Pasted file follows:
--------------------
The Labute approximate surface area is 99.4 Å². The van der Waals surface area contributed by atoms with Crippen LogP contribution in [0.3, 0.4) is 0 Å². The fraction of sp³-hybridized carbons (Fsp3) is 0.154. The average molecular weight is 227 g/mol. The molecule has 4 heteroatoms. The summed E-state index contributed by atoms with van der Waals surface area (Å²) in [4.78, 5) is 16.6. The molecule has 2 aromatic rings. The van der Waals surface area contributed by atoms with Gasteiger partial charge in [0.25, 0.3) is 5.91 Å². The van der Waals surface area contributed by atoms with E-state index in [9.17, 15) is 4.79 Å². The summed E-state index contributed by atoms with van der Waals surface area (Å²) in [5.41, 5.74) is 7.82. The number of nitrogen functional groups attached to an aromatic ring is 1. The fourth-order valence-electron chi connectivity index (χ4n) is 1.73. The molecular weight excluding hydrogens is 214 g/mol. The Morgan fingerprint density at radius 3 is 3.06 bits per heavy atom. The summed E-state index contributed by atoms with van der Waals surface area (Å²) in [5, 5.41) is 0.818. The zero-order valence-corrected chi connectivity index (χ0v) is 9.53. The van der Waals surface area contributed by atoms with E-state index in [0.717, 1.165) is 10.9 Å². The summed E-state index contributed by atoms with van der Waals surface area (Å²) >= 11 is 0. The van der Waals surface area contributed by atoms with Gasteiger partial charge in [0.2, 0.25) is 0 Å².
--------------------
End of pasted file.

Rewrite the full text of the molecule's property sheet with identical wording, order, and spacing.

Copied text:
The Labute approximate surface area is 99.4 Å². The van der Waals surface area contributed by atoms with Crippen LogP contribution in [0.3, 0.4) is 0 Å². The fraction of sp³-hybridized carbons (Fsp3) is 0.154. The average molecular weight is 227 g/mol. The molecule has 4 heteroatoms. The summed E-state index contributed by atoms with van der Waals surface area (Å²) in [4.78, 5) is 16.6. The molecule has 2 aromatic rings. The van der Waals surface area contributed by atoms with Gasteiger partial charge in [0.25, 0.3) is 5.91 Å². The van der Waals surface area contributed by atoms with E-state index in [9.17, 15) is 4.79 Å². The summed E-state index contributed by atoms with van der Waals surface area (Å²) in [5.41, 5.74) is 7.82. The number of nitrogen functional groups attached to an aromatic ring is 1. The fourth-order valence-electron chi connectivity index (χ4n) is 1.73. The molecular weight excluding hydrogens is 214 g/mol. The Morgan fingerprint density at radius 3 is 3.06 bits per heavy atom. The summed E-state index contributed by atoms with van der Waals surface area (Å²) in [5, 5.41) is 0.818. The zero-order valence-corrected chi connectivity index (χ0v) is 9.53. The van der Waals surface area contributed by atoms with E-state index in [0.717, 1.165) is 10.9 Å². The summed E-state index contributed by atoms with van der Waals surface area (Å²) >= 11 is 0. The van der Waals surface area contributed by atoms with Gasteiger partial charge in [0.2, 0.25) is 0 Å².